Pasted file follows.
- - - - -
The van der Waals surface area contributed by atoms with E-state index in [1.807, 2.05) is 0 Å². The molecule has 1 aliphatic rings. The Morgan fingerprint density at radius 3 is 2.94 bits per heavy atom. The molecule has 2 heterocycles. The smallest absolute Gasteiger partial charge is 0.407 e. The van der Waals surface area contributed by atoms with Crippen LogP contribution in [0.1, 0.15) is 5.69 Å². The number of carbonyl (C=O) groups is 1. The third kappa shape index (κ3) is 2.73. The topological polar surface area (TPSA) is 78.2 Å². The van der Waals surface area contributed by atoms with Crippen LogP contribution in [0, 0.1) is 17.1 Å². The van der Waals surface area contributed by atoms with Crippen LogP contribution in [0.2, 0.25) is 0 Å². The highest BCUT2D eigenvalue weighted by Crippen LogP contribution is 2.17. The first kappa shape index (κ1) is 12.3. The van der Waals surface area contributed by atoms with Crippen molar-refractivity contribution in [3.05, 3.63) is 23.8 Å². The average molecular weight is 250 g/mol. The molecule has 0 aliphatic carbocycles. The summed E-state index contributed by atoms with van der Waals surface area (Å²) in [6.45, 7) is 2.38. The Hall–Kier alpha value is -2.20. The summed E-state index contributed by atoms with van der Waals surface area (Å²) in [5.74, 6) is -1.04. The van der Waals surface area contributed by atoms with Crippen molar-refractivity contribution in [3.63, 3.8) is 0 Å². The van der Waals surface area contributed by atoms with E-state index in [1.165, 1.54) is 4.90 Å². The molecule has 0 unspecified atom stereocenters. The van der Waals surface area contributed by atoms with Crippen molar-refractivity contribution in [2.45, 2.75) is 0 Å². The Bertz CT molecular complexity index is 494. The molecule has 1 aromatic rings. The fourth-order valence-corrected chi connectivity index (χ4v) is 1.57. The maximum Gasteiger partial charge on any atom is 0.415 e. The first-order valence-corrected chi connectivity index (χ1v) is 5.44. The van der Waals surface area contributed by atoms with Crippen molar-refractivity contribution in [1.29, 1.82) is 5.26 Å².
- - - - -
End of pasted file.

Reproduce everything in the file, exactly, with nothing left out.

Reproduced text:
The van der Waals surface area contributed by atoms with E-state index in [1.807, 2.05) is 0 Å². The molecule has 1 aliphatic rings. The Morgan fingerprint density at radius 3 is 2.94 bits per heavy atom. The molecule has 2 heterocycles. The smallest absolute Gasteiger partial charge is 0.407 e. The van der Waals surface area contributed by atoms with Crippen LogP contribution in [0.1, 0.15) is 5.69 Å². The number of carbonyl (C=O) groups is 1. The third kappa shape index (κ3) is 2.73. The topological polar surface area (TPSA) is 78.2 Å². The van der Waals surface area contributed by atoms with Crippen LogP contribution in [0, 0.1) is 17.1 Å². The van der Waals surface area contributed by atoms with Crippen LogP contribution in [0.2, 0.25) is 0 Å². The highest BCUT2D eigenvalue weighted by Crippen LogP contribution is 2.17. The first kappa shape index (κ1) is 12.3. The van der Waals surface area contributed by atoms with Crippen molar-refractivity contribution in [3.05, 3.63) is 23.8 Å². The average molecular weight is 250 g/mol. The molecule has 0 aliphatic carbocycles. The summed E-state index contributed by atoms with van der Waals surface area (Å²) in [6.45, 7) is 2.38. The Hall–Kier alpha value is -2.20. The summed E-state index contributed by atoms with van der Waals surface area (Å²) in [5.74, 6) is -1.04. The van der Waals surface area contributed by atoms with Crippen molar-refractivity contribution in [3.63, 3.8) is 0 Å². The van der Waals surface area contributed by atoms with E-state index in [1.165, 1.54) is 4.90 Å². The molecule has 0 unspecified atom stereocenters. The van der Waals surface area contributed by atoms with Crippen molar-refractivity contribution in [2.45, 2.75) is 0 Å². The Bertz CT molecular complexity index is 494. The molecule has 1 aromatic rings. The fourth-order valence-corrected chi connectivity index (χ4v) is 1.57. The maximum Gasteiger partial charge on any atom is 0.415 e. The first-order valence-corrected chi connectivity index (χ1v) is 5.44. The van der Waals surface area contributed by atoms with Crippen molar-refractivity contribution in [1.29, 1.82) is 5.26 Å².